Delingpole: Why Must Coronavirus Decision Makers be Clouded in Secrecy?

LONDON, ENGLAND - APRIL 05: A Police car is seen patrolling Greenwich Park on April 5, 2020 in London, England . The Coronavirus (COVID-19) pandemic has spread to many countries across the world, claiming over 60,000 lives and infecting over 1 million people. (Photo by Peter Summers/Getty Images)
Peter Summers/Getty Images

Britain’s lockdown is based on the computer modelling of a scientist with a track record of failed predictions and whose widely-criticised methodology is subject to such secrecy, he still has not released the source code underpinning his model.

Professor Neil Ferguson, director of the MRC Centre for Global Infectious Disease Analysis at Imperial College, London, is the scientist whose doomsday modelling — predicting up to 550,000 excess deaths — frightened Prime Minister Boris Johnson into imposing sudden and radical lockdown measures across the United Kingdom.

Five weeks into the lockdown — and with still no indication from the government of when it might end — increasing scrutiny is being focused on the scientific credibility of both the doomsday Imperial College study and of its lead author, Prof Ferguson.

Among the questions being asked is why — despite having promised to do so on Twitter — Prof Ferguson has still not made public his source code.

On March 22nd, Ferguson tweeted:

Rather than release his source code immediately, however, Ferguson deferred the issue while blaming pressure of work…

…and illness.

But still, there was no sign of Ferguson’s source code — the source code, let us not forget, on which depends the British government’s decision to hold most of the population under virtual house arrest and to close down a significant chunk of the world’s fifth-largest economy.

While it is true that Ferguson has released some code on Github, it cannot possibly be his original source code because, as he stated in the tweet above, that code was written in C.

The code published on Github is written in another language (R; plus some Python), suggesting that it is not the source code but a reconstruction of the source code.

Furthermore, the code published on Github is clearly incomplete. In order for published codes to have any value to scientists who wish to reproduce those results, they need to time-stamped at every stage of development (known as a “commit”), so that each amendment can be noted and checked, and every error (if any) traced back to its original source.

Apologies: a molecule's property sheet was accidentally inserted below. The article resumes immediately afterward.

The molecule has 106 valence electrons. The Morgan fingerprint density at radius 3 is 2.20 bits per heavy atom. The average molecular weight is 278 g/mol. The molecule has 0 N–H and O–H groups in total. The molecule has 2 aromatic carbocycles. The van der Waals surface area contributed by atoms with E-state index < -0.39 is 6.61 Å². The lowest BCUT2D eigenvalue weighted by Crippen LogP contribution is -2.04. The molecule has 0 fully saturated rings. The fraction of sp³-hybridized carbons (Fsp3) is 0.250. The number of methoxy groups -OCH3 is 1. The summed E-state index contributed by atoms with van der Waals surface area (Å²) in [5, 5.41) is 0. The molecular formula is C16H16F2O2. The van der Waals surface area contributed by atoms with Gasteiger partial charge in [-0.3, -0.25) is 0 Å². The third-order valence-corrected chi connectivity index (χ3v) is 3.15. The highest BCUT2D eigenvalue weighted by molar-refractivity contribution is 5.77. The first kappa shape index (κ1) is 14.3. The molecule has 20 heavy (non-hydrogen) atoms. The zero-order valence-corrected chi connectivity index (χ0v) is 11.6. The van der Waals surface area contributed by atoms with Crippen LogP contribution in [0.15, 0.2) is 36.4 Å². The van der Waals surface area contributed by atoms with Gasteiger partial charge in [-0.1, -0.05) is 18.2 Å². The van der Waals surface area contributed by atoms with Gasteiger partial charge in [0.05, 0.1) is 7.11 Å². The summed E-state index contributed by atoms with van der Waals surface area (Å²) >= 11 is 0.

The Imperial College doomsday paper was published on March 16th. But the earliest commit in the Github code is on or about March 27th. Clearly, Ferguson and his team cannot have begun writing software to model the Covid-19 threat after they published their paper. So where is the evidence of their workings?

This is not an esoteric issue. For any scientific paper to have validity, a number of fundamental principles must be observed — or the paper is next to worthless. First, the methodology must be sound. Second, it must be reproducible — that is, other scientists must be able to check its workings and confirm that it is valid.

As things stand, this kind of software is known in the programming community as a ‘black box programme’ — you put numbers in, and other numbers come out, but nobody can see what’s going on inside and how or why it works. This is an advantage in some applications where you want to protect your code from plagiarism, but when it comes to making policy decisions for nations, it means no accountability.

What is clear from the responses on Twitter that software programmers and engineers are highly unimpressed by Ferguson’s failure to observe at least the second of these basic protocols.

One software engineer I spoke to likens the situation to an architect building an extension to your house and then, when the extension falls down, being unable to provide the original blueprint he used to design the extension — but promising instead to provide you with a reconstruction of that original blueprint.

“If he won’t release the source code that means he cannot stand by his work — and that is unforgivable,” the engineer said to me. “The taxpayer will have paid for that model. It is simply the most basic professional ethic that in return for the public money spent on his work, Professor Ferguson should show how he reached his conclusions by publishing his code in open source form.”

Since so much depends on the validity of Ferguson’s modelling, it is understandable that there should be such concern about his methodology and track record.

Ferguson’s form, as LockdownSceptics notes, is not impressive:

  • In 2005, Neil Ferguson told the Guardian that up to 200 million people could die from bird flu. “Around 40 million people died in 1918 Spanish flu outbreak,” he explained. “There are six times more people on the planet now so you could scale it up to around 200 million people probably.” The final death toll from avian flu strain A/H5N1 was 440. (That’s 440 people, not 440 million.)
  • In 2002, the same Professor Ferguson predicted that mad cow disease could kill up to 50,000 people. Thankfully, it ended up killing less than 200.

But then, computer modelling of epidemics generally is notoriously inaccurate.

  • The CDC’s model predicted that 1.4 million people would die from Ebola in Liberia and Sierra Leone five years ago. The final death toll was less than 8,000.
  • The U.S. Public Health Service predicted that at least 450,000 Americans would be diagnosed with AIDS by the end of 1993. In fact, the number was 17,325.

Yet on Ferguson’s paper almost the entirety of Britain’s lockdown policy currently depends.


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